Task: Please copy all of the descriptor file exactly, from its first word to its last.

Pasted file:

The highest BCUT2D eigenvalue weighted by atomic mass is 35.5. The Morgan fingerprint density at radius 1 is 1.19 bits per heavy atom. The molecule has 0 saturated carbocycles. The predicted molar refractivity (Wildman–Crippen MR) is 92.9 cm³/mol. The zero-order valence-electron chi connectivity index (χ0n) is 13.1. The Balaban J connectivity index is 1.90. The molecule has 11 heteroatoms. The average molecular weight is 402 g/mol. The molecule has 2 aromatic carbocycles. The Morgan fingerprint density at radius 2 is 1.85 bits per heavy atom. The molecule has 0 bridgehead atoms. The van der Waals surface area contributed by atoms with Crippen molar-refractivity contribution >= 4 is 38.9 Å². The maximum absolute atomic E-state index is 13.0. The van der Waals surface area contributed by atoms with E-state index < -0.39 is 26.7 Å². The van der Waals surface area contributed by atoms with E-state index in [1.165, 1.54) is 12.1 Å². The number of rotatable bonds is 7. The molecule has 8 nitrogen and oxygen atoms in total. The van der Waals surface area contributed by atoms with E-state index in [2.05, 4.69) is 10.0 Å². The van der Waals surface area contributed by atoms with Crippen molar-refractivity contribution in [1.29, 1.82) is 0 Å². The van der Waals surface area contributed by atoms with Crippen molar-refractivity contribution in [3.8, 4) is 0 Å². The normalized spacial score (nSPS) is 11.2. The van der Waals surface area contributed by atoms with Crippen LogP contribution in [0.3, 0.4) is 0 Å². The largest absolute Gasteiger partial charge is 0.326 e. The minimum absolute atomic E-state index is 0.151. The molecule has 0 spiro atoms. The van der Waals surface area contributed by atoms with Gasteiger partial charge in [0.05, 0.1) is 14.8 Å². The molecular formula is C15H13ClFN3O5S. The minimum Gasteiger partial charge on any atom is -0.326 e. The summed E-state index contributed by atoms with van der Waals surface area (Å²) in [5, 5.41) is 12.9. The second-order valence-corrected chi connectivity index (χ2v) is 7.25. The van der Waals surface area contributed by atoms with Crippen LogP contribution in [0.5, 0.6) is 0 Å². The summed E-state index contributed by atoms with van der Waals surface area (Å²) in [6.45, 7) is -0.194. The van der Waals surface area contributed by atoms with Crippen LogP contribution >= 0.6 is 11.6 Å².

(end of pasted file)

The highest BCUT2D eigenvalue weighted by atomic mass is 35.5. The Morgan fingerprint density at radius 1 is 1.19 bits per heavy atom. The molecule has 0 saturated carbocycles. The predicted molar refractivity (Wildman–Crippen MR) is 92.9 cm³/mol. The zero-order valence-electron chi connectivity index (χ0n) is 13.1. The Balaban J connectivity index is 1.90. The molecule has 11 heteroatoms. The average molecular weight is 402 g/mol. The molecule has 2 aromatic carbocycles. The Morgan fingerprint density at radius 2 is 1.85 bits per heavy atom. The molecule has 0 bridgehead atoms. The van der Waals surface area contributed by atoms with Crippen molar-refractivity contribution >= 4 is 38.9 Å². The maximum absolute atomic E-state index is 13.0. The van der Waals surface area contributed by atoms with E-state index < -0.39 is 26.7 Å². The van der Waals surface area contributed by atoms with E-state index in [1.165, 1.54) is 12.1 Å². The number of rotatable bonds is 7. The molecule has 8 nitrogen and oxygen atoms in total. The van der Waals surface area contributed by atoms with E-state index in [2.05, 4.69) is 10.0 Å². The van der Waals surface area contributed by atoms with Crippen molar-refractivity contribution in [1.29, 1.82) is 0 Å². The van der Waals surface area contributed by atoms with Crippen molar-refractivity contribution in [3.8, 4) is 0 Å². The normalized spacial score (nSPS) is 11.2. The van der Waals surface area contributed by atoms with Crippen LogP contribution in [0.3, 0.4) is 0 Å². The largest absolute Gasteiger partial charge is 0.326 e. The minimum absolute atomic E-state index is 0.151. The molecule has 0 spiro atoms. The van der Waals surface area contributed by atoms with Gasteiger partial charge in [0.05, 0.1) is 14.8 Å². The molecular formula is C15H13ClFN3O5S. The minimum Gasteiger partial charge on any atom is -0.326 e. The summed E-state index contributed by atoms with van der Waals surface area (Å²) in [5, 5.41) is 12.9. The second-order valence-corrected chi connectivity index (χ2v) is 7.25. The van der Waals surface area contributed by atoms with Crippen LogP contribution in [0.5, 0.6) is 0 Å². The summed E-state index contributed by atoms with van der Waals surface area (Å²) in [6.45, 7) is -0.194. The van der Waals surface area contributed by atoms with Crippen LogP contribution >= 0.6 is 11.6 Å².